More Than Just an Oil Change

There is an oil-change happening in the aviation industry, and it’s leading to better engine health and longer maintenance cycles.


The formation of these potentially harmful carbon deposits requires airlines to regularly inspect, clean or replace critical lubrication system components, significantly adding to the line maintenance workload and risk to aircraft downtime.

To ensure HPC oils provide improved coking resistance, AS5780 requires HPC oils to be able to perform in two test rigs for twice the duration of SPC oils while producing half the amount of coke deposits. These rig tests are the U.S. Navy ERDCO Bearing Deposition test (FED STD 791 Method 3410) and the Hot Liquid Process Simulator (HLPS) SAE ARP5996 coking propensity test. Figure 3 shows the performance differentiation in the HLPS test.

To meet the HPC performance requirement, oils need to combine a thermally robust ester base stock with an optimized blend of performance additives. When designing lubricants, manufacturers will always look to exceed, rather than meet, the specification requirement to provide OEMs and airlines with confidence of extra thermal and oxidative protection.

By offering improved high temperature performance, today’s HPC lubricants are augmenting the on-wing life of the engine by reducing scheduled and, more significantly, unscheduled maintenance activity.

According to American Airlines repair/part development engineer, Dan Foust, commenting on the airline’s conversion to BP’s HPC lubricant 2197, the maintenance implications can be significant.

“Since introduction of BPTO 2197 oil into AA’s CF6-80C2 Boeing and Airbus fleets ... we have experience far less coking buildup in our turbofan engines,” Foust says.

“It has eliminated two field trips per year to replace excessively coked oil tubes. This has translated into better system reliability and reduced maintenance costs.”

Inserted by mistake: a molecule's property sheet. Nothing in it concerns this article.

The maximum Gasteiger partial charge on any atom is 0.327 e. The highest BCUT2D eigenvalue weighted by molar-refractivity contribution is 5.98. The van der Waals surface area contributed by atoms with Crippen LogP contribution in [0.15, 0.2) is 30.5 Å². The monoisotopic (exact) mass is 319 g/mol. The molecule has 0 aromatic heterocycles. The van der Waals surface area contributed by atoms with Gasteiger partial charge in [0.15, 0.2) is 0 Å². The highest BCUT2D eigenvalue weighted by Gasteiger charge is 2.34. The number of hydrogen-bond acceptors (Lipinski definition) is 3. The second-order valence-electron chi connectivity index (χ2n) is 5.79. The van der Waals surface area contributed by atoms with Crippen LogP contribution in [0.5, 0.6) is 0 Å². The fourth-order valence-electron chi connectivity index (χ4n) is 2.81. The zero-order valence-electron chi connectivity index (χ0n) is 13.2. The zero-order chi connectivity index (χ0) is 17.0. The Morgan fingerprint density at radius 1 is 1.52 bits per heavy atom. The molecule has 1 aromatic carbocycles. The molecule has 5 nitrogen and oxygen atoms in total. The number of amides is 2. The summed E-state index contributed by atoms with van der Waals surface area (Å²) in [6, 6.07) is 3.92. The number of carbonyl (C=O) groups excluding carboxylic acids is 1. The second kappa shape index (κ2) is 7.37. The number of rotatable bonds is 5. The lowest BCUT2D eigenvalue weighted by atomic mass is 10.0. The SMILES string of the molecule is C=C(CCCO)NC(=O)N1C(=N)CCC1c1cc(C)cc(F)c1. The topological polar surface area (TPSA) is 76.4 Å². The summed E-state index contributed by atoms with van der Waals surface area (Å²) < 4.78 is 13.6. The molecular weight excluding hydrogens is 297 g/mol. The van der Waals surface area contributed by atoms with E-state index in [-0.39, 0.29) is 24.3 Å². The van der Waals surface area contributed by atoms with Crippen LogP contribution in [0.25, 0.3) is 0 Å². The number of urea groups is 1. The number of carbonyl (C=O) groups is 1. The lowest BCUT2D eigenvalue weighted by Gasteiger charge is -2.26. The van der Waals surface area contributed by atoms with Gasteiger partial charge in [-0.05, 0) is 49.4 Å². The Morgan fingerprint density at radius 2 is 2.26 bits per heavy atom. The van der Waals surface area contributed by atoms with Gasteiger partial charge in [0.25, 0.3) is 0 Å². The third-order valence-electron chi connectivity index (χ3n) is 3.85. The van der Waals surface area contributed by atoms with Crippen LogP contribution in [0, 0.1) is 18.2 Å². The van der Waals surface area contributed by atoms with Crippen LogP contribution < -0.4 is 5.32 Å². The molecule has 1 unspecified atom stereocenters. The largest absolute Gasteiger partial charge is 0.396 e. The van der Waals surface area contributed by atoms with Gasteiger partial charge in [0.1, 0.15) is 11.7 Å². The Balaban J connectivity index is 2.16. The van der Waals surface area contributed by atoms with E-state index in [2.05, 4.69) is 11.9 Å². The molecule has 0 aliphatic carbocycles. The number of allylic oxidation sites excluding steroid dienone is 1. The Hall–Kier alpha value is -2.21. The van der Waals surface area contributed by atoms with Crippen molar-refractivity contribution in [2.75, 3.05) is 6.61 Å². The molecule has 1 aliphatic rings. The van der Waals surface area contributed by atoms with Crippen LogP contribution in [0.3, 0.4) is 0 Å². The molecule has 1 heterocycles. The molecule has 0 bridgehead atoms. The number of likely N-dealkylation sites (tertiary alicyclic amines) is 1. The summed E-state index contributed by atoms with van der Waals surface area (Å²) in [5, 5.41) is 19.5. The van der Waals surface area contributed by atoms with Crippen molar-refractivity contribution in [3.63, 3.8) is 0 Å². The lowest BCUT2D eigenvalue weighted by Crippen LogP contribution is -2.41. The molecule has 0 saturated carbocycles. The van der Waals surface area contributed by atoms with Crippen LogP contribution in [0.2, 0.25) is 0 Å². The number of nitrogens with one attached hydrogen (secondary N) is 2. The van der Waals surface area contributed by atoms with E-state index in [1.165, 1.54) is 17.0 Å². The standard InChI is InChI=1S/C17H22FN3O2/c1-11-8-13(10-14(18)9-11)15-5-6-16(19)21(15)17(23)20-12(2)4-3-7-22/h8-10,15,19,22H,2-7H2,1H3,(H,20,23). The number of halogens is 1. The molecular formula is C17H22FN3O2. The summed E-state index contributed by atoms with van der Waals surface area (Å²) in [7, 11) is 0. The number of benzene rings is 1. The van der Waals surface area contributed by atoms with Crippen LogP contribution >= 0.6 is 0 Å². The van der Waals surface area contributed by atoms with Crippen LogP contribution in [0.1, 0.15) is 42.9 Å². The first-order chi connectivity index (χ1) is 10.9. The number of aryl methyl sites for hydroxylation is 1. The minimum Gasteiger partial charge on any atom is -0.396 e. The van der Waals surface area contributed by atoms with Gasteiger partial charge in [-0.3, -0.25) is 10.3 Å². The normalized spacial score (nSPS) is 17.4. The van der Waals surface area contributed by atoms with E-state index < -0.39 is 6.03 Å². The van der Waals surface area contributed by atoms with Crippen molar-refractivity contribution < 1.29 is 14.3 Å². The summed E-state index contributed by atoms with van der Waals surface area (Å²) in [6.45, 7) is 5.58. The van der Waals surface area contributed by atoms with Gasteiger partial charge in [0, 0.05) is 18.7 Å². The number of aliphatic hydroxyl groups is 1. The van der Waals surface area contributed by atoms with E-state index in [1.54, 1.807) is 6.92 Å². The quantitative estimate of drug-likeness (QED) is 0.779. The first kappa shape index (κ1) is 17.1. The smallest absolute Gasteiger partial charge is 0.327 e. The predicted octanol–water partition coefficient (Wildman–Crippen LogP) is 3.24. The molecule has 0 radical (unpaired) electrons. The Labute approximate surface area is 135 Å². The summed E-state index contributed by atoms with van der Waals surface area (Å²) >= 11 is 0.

Making the decision to convert

The decision to change to a higher performing oil involves both technical and economic considerations, and can sometimes instigate a divergence between engineering and procurement decision-makers. Often, the cheapest AS5780-approved oil is procured to secure immediate financial benefit, but at the risk of increasing scheduled and nonscheduled maintenance action and thus increased cost in the long-term.

The cost of fleet engine oils represents a comparatively small proportion of an airline’s operating costs, and can account for less than 0.01 percent of the annual operating cost for a twin-engine, single aisle, standard body commercial aircraft. In contrast, engine and aircraft maintenance represents a significant percentage of an airline’s annual operating costs. The implication of this is that, to obtain noteworthy cost savings, commercial airlines need to use oil that will support long-term engine performance and reduce maintenance costs both directly and indirectly.

Airline turbine oil procurement practices will differ depending on the airlines themselves as well as the financial climate that may exist at a particular time. In turn, the relevant drivers used by the key decision-makers may well change. Should turbine oil be purchased on a simple tender basis to derive the cheapest product or should it be viewed as a critical engine component requiring more strategic considerations? Air BP Lubricants has recognized that these two contrasting “engineering vs. procurement” viewpoints may exist within many commercial airlines and has developed a ‘value comparison tool’ to assist airline customers in their decision-making around oil procurement (see box on page 19 for more information).

Any decision to convert to a new turbine oil is generally made on the basis of technical benefits, and evaluated in terms of the financial implications during the later stages of the decision. The decision to convert to an HPC oil should be strategically influenced by both commercial and technical considerations during the planning phase. By determining the value of HPC oil to both the “operational health” of the fleet and to the business, decision-makers can ensure the long-term procurement goals of the airline whilst achieving improved performance for their fleet.

Making the conversion

Brazilian airline GOL Linhas Aereas Inteligentes SA recently converted from an SPC oil to an HPC oil and, according to maintenance director Alberto Correnti, has experienced improved operations as a result of the switch to BPTO 2197.

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